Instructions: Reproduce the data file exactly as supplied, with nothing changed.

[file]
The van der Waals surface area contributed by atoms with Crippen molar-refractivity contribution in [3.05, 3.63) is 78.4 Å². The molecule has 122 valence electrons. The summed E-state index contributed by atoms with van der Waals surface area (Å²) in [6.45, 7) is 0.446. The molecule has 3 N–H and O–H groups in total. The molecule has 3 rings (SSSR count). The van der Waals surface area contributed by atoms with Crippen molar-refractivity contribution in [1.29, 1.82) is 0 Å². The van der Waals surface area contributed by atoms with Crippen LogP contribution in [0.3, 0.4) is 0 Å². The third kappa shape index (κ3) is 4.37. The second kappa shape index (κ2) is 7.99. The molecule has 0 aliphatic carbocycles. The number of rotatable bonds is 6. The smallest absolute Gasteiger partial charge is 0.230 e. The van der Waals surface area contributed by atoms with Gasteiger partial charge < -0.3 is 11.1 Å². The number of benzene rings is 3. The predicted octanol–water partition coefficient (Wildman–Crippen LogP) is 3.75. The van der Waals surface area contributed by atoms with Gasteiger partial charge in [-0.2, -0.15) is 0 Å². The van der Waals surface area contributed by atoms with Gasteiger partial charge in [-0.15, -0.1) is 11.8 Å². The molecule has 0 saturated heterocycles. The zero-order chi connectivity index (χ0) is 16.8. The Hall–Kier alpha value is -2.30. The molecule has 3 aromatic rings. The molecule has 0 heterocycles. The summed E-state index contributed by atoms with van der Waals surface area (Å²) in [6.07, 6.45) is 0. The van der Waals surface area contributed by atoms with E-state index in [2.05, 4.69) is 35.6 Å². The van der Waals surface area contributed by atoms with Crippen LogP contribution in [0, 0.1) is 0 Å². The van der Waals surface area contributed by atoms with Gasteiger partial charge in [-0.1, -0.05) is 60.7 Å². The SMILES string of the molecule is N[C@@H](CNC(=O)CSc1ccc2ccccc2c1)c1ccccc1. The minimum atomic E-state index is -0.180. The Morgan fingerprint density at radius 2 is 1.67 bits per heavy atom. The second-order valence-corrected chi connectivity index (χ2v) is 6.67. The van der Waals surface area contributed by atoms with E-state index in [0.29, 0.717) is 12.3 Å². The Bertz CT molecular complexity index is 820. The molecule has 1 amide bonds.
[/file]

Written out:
The van der Waals surface area contributed by atoms with Crippen molar-refractivity contribution in [3.05, 3.63) is 78.4 Å². The molecule has 122 valence electrons. The summed E-state index contributed by atoms with van der Waals surface area (Å²) in [6.45, 7) is 0.446. The molecule has 3 N–H and O–H groups in total. The molecule has 3 rings (SSSR count). The van der Waals surface area contributed by atoms with Crippen molar-refractivity contribution in [1.29, 1.82) is 0 Å². The van der Waals surface area contributed by atoms with Crippen LogP contribution in [0.3, 0.4) is 0 Å². The third kappa shape index (κ3) is 4.37. The second kappa shape index (κ2) is 7.99. The molecule has 0 aliphatic carbocycles. The number of rotatable bonds is 6. The smallest absolute Gasteiger partial charge is 0.230 e. The van der Waals surface area contributed by atoms with Gasteiger partial charge < -0.3 is 11.1 Å². The number of benzene rings is 3. The predicted octanol–water partition coefficient (Wildman–Crippen LogP) is 3.75. The van der Waals surface area contributed by atoms with Gasteiger partial charge in [-0.2, -0.15) is 0 Å². The van der Waals surface area contributed by atoms with Gasteiger partial charge in [-0.15, -0.1) is 11.8 Å². The molecule has 0 saturated heterocycles. The zero-order chi connectivity index (χ0) is 16.8. The Hall–Kier alpha value is -2.30. The molecule has 3 aromatic rings. The molecule has 0 heterocycles. The summed E-state index contributed by atoms with van der Waals surface area (Å²) in [6.07, 6.45) is 0. The van der Waals surface area contributed by atoms with E-state index in [2.05, 4.69) is 35.6 Å². The van der Waals surface area contributed by atoms with Crippen LogP contribution in [0, 0.1) is 0 Å². The van der Waals surface area contributed by atoms with Gasteiger partial charge in [-0.1, -0.05) is 60.7 Å². The SMILES string of the molecule is N[C@@H](CNC(=O)CSc1ccc2ccccc2c1)c1ccccc1. The minimum atomic E-state index is -0.180. The Morgan fingerprint density at radius 2 is 1.67 bits per heavy atom. The second-order valence-corrected chi connectivity index (χ2v) is 6.67. The van der Waals surface area contributed by atoms with E-state index in [0.29, 0.717) is 12.3 Å². The Bertz CT molecular complexity index is 820. The molecule has 1 amide bonds.